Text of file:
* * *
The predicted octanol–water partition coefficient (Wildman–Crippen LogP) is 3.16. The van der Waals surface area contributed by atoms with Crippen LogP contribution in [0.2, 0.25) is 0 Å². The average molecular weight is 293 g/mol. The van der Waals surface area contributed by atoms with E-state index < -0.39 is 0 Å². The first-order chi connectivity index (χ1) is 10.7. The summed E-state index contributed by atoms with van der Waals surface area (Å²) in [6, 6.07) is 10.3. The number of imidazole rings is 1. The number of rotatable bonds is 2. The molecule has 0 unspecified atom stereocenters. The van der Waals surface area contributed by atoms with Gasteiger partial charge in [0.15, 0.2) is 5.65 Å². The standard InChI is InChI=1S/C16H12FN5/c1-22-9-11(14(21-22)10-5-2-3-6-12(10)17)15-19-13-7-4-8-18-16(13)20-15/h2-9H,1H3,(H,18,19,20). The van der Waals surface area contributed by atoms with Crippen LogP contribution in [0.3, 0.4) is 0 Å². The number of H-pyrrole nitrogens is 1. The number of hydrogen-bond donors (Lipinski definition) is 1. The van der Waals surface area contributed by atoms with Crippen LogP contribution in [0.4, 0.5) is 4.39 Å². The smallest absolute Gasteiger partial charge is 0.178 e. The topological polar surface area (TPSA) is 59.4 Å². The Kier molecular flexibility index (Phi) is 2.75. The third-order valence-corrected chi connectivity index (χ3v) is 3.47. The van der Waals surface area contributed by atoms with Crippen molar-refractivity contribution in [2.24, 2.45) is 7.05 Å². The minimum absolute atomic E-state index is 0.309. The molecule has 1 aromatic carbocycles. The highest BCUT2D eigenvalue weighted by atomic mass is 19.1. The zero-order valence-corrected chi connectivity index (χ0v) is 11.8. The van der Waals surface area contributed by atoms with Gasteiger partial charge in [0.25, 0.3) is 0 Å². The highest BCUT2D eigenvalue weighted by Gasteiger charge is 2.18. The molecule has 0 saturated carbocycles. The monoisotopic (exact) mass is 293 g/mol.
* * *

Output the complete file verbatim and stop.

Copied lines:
The predicted octanol–water partition coefficient (Wildman–Crippen LogP) is 3.16. The van der Waals surface area contributed by atoms with Crippen LogP contribution in [0.2, 0.25) is 0 Å². The average molecular weight is 293 g/mol. The van der Waals surface area contributed by atoms with E-state index < -0.39 is 0 Å². The first-order chi connectivity index (χ1) is 10.7. The summed E-state index contributed by atoms with van der Waals surface area (Å²) in [6, 6.07) is 10.3. The number of imidazole rings is 1. The number of rotatable bonds is 2. The molecule has 0 unspecified atom stereocenters. The van der Waals surface area contributed by atoms with Gasteiger partial charge in [0.15, 0.2) is 5.65 Å². The standard InChI is InChI=1S/C16H12FN5/c1-22-9-11(14(21-22)10-5-2-3-6-12(10)17)15-19-13-7-4-8-18-16(13)20-15/h2-9H,1H3,(H,18,19,20). The van der Waals surface area contributed by atoms with Crippen LogP contribution in [0.3, 0.4) is 0 Å². The number of H-pyrrole nitrogens is 1. The number of hydrogen-bond donors (Lipinski definition) is 1. The van der Waals surface area contributed by atoms with Crippen LogP contribution in [0.4, 0.5) is 4.39 Å². The smallest absolute Gasteiger partial charge is 0.178 e. The topological polar surface area (TPSA) is 59.4 Å². The Kier molecular flexibility index (Phi) is 2.75. The third-order valence-corrected chi connectivity index (χ3v) is 3.47. The van der Waals surface area contributed by atoms with Crippen molar-refractivity contribution in [2.24, 2.45) is 7.05 Å². The minimum absolute atomic E-state index is 0.309. The molecule has 1 aromatic carbocycles. The highest BCUT2D eigenvalue weighted by atomic mass is 19.1. The zero-order valence-corrected chi connectivity index (χ0v) is 11.8. The van der Waals surface area contributed by atoms with Gasteiger partial charge in [0.25, 0.3) is 0 Å². The highest BCUT2D eigenvalue weighted by Gasteiger charge is 2.18. The molecule has 0 saturated carbocycles. The monoisotopic (exact) mass is 293 g/mol.